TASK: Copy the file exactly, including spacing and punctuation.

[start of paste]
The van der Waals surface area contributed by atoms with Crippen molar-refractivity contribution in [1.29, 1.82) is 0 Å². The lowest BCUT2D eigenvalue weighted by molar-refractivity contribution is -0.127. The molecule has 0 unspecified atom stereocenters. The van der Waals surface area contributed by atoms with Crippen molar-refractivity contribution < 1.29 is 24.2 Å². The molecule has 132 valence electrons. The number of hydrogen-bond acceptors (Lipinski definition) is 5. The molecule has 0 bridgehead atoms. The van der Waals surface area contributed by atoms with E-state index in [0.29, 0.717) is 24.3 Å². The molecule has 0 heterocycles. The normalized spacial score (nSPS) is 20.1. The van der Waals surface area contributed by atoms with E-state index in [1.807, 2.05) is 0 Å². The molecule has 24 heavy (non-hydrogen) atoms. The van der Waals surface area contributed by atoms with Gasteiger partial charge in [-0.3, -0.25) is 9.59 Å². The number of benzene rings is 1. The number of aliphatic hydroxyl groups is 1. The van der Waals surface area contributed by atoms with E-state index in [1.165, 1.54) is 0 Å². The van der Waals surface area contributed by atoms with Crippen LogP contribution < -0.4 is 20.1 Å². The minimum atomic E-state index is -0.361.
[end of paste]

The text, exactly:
The van der Waals surface area contributed by atoms with Crippen molar-refractivity contribution in [1.29, 1.82) is 0 Å². The lowest BCUT2D eigenvalue weighted by molar-refractivity contribution is -0.127. The molecule has 0 unspecified atom stereocenters. The van der Waals surface area contributed by atoms with Crippen molar-refractivity contribution < 1.29 is 24.2 Å². The molecule has 132 valence electrons. The number of hydrogen-bond acceptors (Lipinski definition) is 5. The molecule has 0 bridgehead atoms. The van der Waals surface area contributed by atoms with E-state index in [0.29, 0.717) is 24.3 Å². The molecule has 0 heterocycles. The normalized spacial score (nSPS) is 20.1. The van der Waals surface area contributed by atoms with E-state index in [1.807, 2.05) is 0 Å². The molecule has 24 heavy (non-hydrogen) atoms. The van der Waals surface area contributed by atoms with Gasteiger partial charge in [-0.3, -0.25) is 9.59 Å². The number of benzene rings is 1. The number of aliphatic hydroxyl groups is 1. The van der Waals surface area contributed by atoms with E-state index in [1.165, 1.54) is 0 Å². The van der Waals surface area contributed by atoms with Crippen LogP contribution < -0.4 is 20.1 Å². The minimum atomic E-state index is -0.361.